Couples who split up can often find themselves at a complete loss in more than one way; they must try to rebuild their lives on an emotional level, while having to make some exceptionally important decisions regarding their children, their financial status and their assets.

To avoid surprises relating to how the dissolution of a married couple’s estate is taxed, it is essential to seek advice about fiscal implications both at the time the divorce is finalised and in the future.

Unless otherwise stipulated in a pre-nuptial agreement, couples who marry in the Balearic Islands are subject to a separated asset regime, whereby each partner retains individual ownership of any assets in their possession prior to, as well as of those acquired during the marriage.  Article 1,438 of our Civil Code establishes that housework counts as a contribution to a family’s economy and will be duly compensated when the assets are divided; similarly, article 4 of Balearic Civil Law states that “working for the family is considered a contribution and gives the right to claim a compensation …. when the separation regime is dissolved”.

The question which arises is:  which fiscal implications are associated with this kind of compensation?  Article 33.3.dLIRPF states that it will not be considered that the value of a family’s assets has fluctuated when this kind of matrimonial regime (separated assets) is dissolved, in the event of compensation, monetary or otherwise – other than alimony – being awarded.  The compensation must be legally authorised, if not the assets will be considered to have changed in value.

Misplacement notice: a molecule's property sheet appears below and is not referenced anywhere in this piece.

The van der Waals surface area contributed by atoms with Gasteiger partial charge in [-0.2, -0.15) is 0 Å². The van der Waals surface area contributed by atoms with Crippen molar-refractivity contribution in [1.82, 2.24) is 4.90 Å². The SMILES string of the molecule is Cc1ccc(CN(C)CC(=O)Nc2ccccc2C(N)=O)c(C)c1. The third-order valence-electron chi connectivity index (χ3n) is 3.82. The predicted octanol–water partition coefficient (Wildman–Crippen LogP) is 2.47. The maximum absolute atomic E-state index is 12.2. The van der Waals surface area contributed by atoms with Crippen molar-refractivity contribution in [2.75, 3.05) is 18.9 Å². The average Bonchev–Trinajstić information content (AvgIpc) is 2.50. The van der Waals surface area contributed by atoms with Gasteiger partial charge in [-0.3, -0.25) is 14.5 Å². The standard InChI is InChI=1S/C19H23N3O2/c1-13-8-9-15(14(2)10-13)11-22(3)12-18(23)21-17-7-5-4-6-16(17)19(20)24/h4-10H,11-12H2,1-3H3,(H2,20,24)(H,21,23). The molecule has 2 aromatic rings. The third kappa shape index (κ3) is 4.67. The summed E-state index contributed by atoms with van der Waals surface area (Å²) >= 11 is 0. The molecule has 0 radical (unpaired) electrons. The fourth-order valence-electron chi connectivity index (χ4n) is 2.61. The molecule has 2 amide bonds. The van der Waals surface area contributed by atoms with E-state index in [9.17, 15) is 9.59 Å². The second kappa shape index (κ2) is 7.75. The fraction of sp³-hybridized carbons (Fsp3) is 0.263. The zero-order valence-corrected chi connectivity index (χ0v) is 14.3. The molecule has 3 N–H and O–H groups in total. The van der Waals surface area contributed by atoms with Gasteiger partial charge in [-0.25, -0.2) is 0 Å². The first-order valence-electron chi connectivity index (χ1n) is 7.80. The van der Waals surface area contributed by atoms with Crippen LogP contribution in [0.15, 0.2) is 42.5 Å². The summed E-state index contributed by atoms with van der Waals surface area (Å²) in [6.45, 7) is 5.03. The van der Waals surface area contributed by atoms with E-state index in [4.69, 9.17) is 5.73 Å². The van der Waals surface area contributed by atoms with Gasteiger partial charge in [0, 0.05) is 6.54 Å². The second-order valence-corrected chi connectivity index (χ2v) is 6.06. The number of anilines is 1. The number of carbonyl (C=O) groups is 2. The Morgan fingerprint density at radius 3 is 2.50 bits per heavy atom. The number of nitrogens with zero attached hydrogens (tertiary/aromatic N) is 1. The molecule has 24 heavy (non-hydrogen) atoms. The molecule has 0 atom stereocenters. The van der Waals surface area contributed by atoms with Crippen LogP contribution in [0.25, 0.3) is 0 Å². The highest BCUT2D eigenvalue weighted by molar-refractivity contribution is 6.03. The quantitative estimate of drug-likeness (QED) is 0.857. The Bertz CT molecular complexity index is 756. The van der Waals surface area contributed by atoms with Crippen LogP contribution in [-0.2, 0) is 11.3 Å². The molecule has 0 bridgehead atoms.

This precept therefore generates an exemption from paying capital gains tax, as the asset has been awarded as compensation.  However, the last paragraph of the article states the following: “The instance referred to under paragraph d) will not reflect fluctuations in value of the adjudicated rights or assets”.  In other words:  the acquisition value of the adjudicated asset will not be the same as that at the time the regime is dissolved, but its original value.  This means that if the party who is awarded the asset were to sell or donate it, the acquisition price would be its original one, not the one given when the regime was dissolved, and this will have fiscal implications.

At Agote Diez Abogados we recommend you seek advice regarding the fiscal implications of your marital regime, if you are in the process of obtaining a divorce, or those relating to the taxation of assets awarded as a result of the dissolution of a marital regime.